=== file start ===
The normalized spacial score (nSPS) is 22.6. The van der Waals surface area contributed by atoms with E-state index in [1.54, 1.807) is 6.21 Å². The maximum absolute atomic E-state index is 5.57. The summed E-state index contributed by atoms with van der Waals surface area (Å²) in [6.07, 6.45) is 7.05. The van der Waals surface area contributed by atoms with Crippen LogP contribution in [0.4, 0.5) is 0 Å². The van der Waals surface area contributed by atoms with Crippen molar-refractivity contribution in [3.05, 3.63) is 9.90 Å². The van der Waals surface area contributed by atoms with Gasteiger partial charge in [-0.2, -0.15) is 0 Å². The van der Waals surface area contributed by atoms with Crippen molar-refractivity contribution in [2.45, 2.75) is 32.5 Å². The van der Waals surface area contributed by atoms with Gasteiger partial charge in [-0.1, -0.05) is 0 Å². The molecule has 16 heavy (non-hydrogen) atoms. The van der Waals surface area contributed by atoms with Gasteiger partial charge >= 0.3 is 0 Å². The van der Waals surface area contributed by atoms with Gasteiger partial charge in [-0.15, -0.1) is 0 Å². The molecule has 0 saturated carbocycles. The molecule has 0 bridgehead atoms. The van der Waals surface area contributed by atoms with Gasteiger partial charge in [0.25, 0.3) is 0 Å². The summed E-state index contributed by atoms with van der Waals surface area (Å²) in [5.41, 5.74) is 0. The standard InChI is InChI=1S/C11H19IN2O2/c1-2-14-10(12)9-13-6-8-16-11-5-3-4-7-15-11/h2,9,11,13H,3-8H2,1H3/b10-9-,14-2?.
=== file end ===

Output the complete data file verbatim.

The normalized spacial score (nSPS) is 22.6. The van der Waals surface area contributed by atoms with E-state index in [1.54, 1.807) is 6.21 Å². The maximum absolute atomic E-state index is 5.57. The summed E-state index contributed by atoms with van der Waals surface area (Å²) in [6.07, 6.45) is 7.05. The van der Waals surface area contributed by atoms with Crippen LogP contribution in [0.4, 0.5) is 0 Å². The van der Waals surface area contributed by atoms with Crippen molar-refractivity contribution in [3.05, 3.63) is 9.90 Å². The van der Waals surface area contributed by atoms with Gasteiger partial charge in [-0.2, -0.15) is 0 Å². The van der Waals surface area contributed by atoms with Crippen molar-refractivity contribution in [2.45, 2.75) is 32.5 Å². The van der Waals surface area contributed by atoms with Gasteiger partial charge in [-0.1, -0.05) is 0 Å². The molecule has 16 heavy (non-hydrogen) atoms. The van der Waals surface area contributed by atoms with Gasteiger partial charge >= 0.3 is 0 Å². The van der Waals surface area contributed by atoms with Gasteiger partial charge in [-0.15, -0.1) is 0 Å². The molecule has 0 saturated carbocycles. The molecule has 0 bridgehead atoms. The van der Waals surface area contributed by atoms with Gasteiger partial charge in [0.25, 0.3) is 0 Å². The summed E-state index contributed by atoms with van der Waals surface area (Å²) in [5.41, 5.74) is 0. The standard InChI is InChI=1S/C11H19IN2O2/c1-2-14-10(12)9-13-6-8-16-11-5-3-4-7-15-11/h2,9,11,13H,3-8H2,1H3/b10-9-,14-2?.